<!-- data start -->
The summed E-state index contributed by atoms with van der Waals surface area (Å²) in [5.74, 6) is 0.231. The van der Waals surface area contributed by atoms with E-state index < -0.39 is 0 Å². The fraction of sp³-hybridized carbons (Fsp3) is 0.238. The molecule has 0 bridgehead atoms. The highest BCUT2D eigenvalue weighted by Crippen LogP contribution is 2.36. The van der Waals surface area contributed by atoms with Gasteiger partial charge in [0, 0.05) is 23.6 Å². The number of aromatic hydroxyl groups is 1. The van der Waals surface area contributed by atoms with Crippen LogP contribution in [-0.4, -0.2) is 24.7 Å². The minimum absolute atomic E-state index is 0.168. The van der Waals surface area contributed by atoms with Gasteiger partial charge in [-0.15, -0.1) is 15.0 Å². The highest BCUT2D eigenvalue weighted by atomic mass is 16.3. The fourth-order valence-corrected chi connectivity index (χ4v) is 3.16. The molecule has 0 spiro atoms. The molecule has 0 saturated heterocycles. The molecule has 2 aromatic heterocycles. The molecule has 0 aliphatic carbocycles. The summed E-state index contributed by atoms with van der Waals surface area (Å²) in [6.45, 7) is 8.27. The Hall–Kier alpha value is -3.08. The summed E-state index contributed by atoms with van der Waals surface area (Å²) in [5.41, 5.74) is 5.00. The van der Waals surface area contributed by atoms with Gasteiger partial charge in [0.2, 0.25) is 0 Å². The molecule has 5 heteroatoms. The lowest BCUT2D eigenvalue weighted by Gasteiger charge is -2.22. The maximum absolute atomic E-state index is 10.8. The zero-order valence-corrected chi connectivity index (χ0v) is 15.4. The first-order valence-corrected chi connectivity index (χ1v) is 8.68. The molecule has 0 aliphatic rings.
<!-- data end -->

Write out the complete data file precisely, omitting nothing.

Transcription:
The summed E-state index contributed by atoms with van der Waals surface area (Å²) in [5.74, 6) is 0.231. The van der Waals surface area contributed by atoms with E-state index < -0.39 is 0 Å². The fraction of sp³-hybridized carbons (Fsp3) is 0.238. The molecule has 0 bridgehead atoms. The highest BCUT2D eigenvalue weighted by Crippen LogP contribution is 2.36. The van der Waals surface area contributed by atoms with Gasteiger partial charge in [0, 0.05) is 23.6 Å². The number of aromatic hydroxyl groups is 1. The van der Waals surface area contributed by atoms with Crippen LogP contribution in [-0.4, -0.2) is 24.7 Å². The minimum absolute atomic E-state index is 0.168. The van der Waals surface area contributed by atoms with Gasteiger partial charge in [-0.15, -0.1) is 15.0 Å². The highest BCUT2D eigenvalue weighted by atomic mass is 16.3. The fourth-order valence-corrected chi connectivity index (χ4v) is 3.16. The molecule has 0 spiro atoms. The molecule has 0 saturated heterocycles. The molecule has 2 aromatic heterocycles. The molecule has 0 aliphatic carbocycles. The summed E-state index contributed by atoms with van der Waals surface area (Å²) in [6.45, 7) is 8.27. The Hall–Kier alpha value is -3.08. The summed E-state index contributed by atoms with van der Waals surface area (Å²) in [5.41, 5.74) is 5.00. The van der Waals surface area contributed by atoms with Gasteiger partial charge in [0.2, 0.25) is 0 Å². The molecule has 5 heteroatoms. The lowest BCUT2D eigenvalue weighted by Gasteiger charge is -2.22. The maximum absolute atomic E-state index is 10.8. The zero-order valence-corrected chi connectivity index (χ0v) is 15.4. The first-order valence-corrected chi connectivity index (χ1v) is 8.68. The molecule has 0 aliphatic rings.